With the prevalence of ADHD diagnoses and the questionable side effects of medications, what effects does exercise have on kids in the classroom for learning and implementation? Rather than force a “be quiet” strategy to those with ADHD, ultimately setting kids up to become discouraged and frustrated, the exercise focus promotes physical literacy and understanding to the public about managing ADHD. Total inclusion of everyone allows the kids an opportunity to succeed and encourages mental wellness and health related quality of life.
What is ADHD, first of all? According to the Diagnostic and Statistical Manual of Mental Disorders, 5th Ed. (DSM-5): “ADHD is characterized by a pattern of behavior, present in multiple settings (e.g., school and home), that can result in performance issues in social, educational, or work settings. As in DSM-IV, symptoms will be divided into two categories of inattention and hyperactivity and impulsiveness that include behaviors like failure to pay close attention to details, difficulty organizing tasks and activities, excessive talking, fidgeting, or an inability to remain seated in appropriate situations”.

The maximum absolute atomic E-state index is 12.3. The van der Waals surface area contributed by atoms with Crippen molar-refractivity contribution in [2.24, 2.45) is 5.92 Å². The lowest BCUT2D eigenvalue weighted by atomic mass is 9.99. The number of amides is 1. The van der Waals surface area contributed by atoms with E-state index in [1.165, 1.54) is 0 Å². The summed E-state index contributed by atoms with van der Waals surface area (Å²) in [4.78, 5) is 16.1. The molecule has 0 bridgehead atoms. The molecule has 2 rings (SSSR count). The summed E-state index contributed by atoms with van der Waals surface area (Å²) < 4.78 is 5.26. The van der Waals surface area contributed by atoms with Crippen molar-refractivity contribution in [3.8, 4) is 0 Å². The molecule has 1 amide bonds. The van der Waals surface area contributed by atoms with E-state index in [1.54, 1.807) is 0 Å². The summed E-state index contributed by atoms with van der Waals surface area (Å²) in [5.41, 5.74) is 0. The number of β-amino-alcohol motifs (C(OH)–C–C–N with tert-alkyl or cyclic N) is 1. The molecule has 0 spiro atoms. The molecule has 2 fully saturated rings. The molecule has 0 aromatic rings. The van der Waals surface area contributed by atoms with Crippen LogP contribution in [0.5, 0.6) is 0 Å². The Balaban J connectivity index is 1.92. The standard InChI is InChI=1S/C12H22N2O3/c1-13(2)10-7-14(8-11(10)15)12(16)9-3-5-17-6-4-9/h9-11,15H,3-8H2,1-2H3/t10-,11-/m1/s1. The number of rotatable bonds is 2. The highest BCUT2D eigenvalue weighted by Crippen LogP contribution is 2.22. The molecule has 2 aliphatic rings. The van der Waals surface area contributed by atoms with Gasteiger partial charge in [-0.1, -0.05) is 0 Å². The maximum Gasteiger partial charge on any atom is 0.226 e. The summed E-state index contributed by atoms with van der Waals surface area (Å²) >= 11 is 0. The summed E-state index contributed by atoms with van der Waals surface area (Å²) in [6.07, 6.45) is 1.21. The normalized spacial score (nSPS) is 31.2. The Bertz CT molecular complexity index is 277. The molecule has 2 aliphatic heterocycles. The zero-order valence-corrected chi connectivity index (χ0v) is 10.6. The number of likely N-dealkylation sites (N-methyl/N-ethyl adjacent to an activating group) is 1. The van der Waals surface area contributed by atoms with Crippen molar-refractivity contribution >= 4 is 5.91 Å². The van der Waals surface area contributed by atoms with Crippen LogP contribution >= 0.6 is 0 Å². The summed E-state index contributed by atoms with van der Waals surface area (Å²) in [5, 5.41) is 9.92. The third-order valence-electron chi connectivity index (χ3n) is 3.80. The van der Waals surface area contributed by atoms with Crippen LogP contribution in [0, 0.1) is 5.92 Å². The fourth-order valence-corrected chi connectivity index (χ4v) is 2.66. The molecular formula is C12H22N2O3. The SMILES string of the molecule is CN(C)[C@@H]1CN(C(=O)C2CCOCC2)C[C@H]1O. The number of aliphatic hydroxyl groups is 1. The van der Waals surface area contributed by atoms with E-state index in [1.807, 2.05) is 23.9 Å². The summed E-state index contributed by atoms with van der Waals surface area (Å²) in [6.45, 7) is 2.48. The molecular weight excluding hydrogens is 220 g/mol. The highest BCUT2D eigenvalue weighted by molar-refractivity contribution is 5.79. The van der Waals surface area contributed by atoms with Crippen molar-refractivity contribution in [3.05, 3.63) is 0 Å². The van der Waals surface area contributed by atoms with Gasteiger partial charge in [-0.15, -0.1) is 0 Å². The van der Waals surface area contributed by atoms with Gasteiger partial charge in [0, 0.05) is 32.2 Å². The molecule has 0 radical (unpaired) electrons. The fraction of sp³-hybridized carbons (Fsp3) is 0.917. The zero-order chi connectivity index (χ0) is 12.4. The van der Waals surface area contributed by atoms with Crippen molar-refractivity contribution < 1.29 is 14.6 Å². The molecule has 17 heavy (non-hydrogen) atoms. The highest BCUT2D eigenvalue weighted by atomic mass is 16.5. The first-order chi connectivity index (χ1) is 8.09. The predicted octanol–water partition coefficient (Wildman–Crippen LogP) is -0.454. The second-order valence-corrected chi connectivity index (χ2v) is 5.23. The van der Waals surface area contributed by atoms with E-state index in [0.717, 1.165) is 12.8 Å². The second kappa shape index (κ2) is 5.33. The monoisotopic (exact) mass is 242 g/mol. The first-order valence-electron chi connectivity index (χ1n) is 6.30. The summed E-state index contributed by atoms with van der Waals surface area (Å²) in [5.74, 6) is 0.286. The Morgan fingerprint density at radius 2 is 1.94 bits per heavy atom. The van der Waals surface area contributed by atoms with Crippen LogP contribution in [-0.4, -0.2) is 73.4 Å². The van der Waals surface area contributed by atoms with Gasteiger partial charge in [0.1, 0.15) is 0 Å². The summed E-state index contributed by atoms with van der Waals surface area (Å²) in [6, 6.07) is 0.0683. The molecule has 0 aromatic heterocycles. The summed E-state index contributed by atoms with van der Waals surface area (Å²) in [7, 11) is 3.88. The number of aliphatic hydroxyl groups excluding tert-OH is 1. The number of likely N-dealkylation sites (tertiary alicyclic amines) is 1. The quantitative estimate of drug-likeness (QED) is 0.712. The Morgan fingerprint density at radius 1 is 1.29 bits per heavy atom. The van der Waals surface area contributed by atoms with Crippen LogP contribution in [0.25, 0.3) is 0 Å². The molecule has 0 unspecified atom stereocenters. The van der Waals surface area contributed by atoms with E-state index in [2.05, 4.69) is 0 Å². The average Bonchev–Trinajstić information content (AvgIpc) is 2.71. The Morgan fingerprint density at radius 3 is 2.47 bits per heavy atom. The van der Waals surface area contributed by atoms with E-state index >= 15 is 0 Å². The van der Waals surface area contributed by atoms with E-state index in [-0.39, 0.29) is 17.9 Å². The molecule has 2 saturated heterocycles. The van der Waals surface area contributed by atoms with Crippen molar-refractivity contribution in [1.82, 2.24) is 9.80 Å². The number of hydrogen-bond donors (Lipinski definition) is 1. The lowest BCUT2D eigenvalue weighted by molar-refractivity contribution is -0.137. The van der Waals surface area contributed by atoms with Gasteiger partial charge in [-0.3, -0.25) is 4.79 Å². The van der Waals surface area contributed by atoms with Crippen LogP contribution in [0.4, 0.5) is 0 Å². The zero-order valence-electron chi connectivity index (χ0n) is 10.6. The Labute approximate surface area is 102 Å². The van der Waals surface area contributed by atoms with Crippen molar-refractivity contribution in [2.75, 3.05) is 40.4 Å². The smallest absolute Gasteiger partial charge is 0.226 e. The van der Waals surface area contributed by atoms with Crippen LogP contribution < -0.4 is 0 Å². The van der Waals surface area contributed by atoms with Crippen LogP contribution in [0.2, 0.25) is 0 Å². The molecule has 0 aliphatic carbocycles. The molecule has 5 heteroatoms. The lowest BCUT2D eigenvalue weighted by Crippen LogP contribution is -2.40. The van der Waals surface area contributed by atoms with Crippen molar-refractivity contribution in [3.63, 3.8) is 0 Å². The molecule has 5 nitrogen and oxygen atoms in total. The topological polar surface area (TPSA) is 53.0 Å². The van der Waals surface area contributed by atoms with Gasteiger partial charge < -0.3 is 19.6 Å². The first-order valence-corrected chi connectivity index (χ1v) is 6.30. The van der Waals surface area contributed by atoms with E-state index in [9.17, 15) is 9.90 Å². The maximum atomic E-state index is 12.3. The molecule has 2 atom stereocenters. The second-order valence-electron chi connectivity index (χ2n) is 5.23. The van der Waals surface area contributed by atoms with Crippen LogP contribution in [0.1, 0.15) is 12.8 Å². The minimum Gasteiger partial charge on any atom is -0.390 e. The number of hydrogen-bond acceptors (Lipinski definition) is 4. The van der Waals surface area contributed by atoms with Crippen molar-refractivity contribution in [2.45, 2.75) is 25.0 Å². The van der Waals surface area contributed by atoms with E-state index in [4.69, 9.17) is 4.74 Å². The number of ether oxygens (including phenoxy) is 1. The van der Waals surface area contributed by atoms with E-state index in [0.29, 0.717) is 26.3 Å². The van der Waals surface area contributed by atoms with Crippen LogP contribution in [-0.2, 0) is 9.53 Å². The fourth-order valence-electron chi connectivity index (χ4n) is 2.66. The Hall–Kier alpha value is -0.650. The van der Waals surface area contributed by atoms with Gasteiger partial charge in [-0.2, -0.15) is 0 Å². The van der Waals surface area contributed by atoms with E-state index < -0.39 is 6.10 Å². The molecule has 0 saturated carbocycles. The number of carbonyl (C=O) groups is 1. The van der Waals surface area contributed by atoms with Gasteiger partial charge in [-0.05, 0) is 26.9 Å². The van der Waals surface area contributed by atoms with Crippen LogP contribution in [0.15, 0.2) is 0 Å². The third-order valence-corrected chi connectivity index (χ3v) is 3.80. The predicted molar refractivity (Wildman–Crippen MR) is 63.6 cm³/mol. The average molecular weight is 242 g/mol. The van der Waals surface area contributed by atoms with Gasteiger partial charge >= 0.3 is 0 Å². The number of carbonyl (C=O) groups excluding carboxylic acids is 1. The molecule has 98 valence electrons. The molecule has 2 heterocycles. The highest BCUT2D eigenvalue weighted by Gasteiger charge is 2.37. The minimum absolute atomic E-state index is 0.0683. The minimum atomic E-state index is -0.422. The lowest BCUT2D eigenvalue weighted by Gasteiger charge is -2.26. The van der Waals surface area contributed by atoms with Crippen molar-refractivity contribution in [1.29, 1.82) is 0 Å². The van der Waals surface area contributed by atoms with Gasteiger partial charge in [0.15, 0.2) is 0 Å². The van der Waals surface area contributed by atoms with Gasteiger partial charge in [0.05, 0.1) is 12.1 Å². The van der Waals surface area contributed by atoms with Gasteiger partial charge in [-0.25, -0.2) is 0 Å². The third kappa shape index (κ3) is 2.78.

Statistically, for kids ages 4-17, approximately 11% (6.4 million) in the United States have been diagnosed with ADHD as of 2011. In Canada, it’s 5% of kids who are diagnosed with ADHD.